Sometimes Joanne McKenna looks out her window at the Berklee College of Music students on the street and wonders, Which one of these kids will be getting a Grammy in a couple of years? At times like this, she appreciates the vibrancy the area’s college students bring to her neighborhood. And then there are the days when she looks out and notices the litter and the noise.
“They’re not necessarily paying attention to how the neighborhood looks as a result of their presence,’’ McKenna said.
In the 21 years since she’s lived on Massachusetts Avenue, the neighborhood has changed dramatically, in no small part due to the impact of colleges: Berklee, Northeastern University, Massachusetts College of Art, Simmons College, Wheelock College, Emmanuel College, New England Conservatory, Wentworth Institute of Technology, Boston University — and more.
Now that school is out, “the neighborhood feels so normal,’’ said resident Rosaria Salerno, a justice of the peace and former city clerk and city councilor.
Salerno and McKenna, who works in affordable housing, live in the same building, a beautiful former residential hotel that is a limited-equity housing cooperative, ensuring it will remain affordable — a big issue in a neighborhood where, of 11 condos on the market last week, the average price was $1.49 million.
McKenna and her husband, who raised two sons here, chose the neighborhood in part “because it has such an active civic life. There are all kinds of neighborhood-based organizations.’’
Salerno, who has lived or worked in the area since 1970, says change and institutional expansion used to be slower and on a different scale.
“Now we’re being inundated with skyscrapers,’’ Salerno said. “The Fenway has always been for the many, but soon it’s going to be for the very few. We no longer speak about housing; we speak about luxury housing.’’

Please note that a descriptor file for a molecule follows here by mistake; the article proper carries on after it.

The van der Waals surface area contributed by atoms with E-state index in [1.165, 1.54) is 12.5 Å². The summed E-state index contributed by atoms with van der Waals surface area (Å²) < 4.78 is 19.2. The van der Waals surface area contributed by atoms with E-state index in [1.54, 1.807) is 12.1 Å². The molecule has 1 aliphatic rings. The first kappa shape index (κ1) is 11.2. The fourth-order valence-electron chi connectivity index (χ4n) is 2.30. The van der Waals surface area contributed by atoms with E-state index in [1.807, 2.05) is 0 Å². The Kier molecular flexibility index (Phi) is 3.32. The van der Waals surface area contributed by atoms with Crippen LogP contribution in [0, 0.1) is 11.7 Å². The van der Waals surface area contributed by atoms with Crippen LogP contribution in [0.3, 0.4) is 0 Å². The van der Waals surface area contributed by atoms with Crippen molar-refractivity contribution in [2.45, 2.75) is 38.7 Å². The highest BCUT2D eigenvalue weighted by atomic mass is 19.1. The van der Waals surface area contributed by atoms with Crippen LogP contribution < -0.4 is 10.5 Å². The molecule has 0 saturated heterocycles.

But both women embrace some of the change.
“It’s unbelievable how many great restaurants have opened in the neighborhood,’’ McKenna said.
And new residents are getting involved.
“That’s what makes the Fenway really my home, is that sense of responsibility to the neighborhood,’’ McKenna said. “We’re really lucky to live in the co-op, and we want to be part of the movement to keep the Fenway a place not just for students, but for people who want to make it their home.’’
The number of square miles occupied by this neighborhood teeming with restaurants, universities, hospitals, and cultural institutions
Roughly the number of LED lights it takes to illuminate the iconic Citgo sign in Kenmore Square
The year the keeper of the Citgo sign — Marty Foley of Foley Electric — first climbed up there to perform maintenance; he’s been doing it ever since.
The year President Franklin Roosevelt established Fenway Victory Gardens, and more than 20 million others like it across the country, to grow produce during WWII. This is the only one that has operated continually, however.
The percentage of Fenway-Kenmore residents enrolled in school, according to the Boston Planning and Development Agency
Several of the green gems are here: The Riverway, The Fenway, and the Back Bay Fens with the Kelleher Rose Garden, Victory Gardens, and a visitor center and bridge designed by H.H. Richardson.
Pro & Con
The ballpark is a mixed bag. It adds to the area’s vitality, but its impact is expanding with concerts and winter activities.
So much culture
The Museum of Fine Arts; Isabella Stewart Gardner Museum; Symphony Hall; New England Conservatory and Jordan Hall; the headquarters of the First Church of Christ, Scientist; Wheelock Family Theatre; Fenway Studios; Huntington Theatre; and more.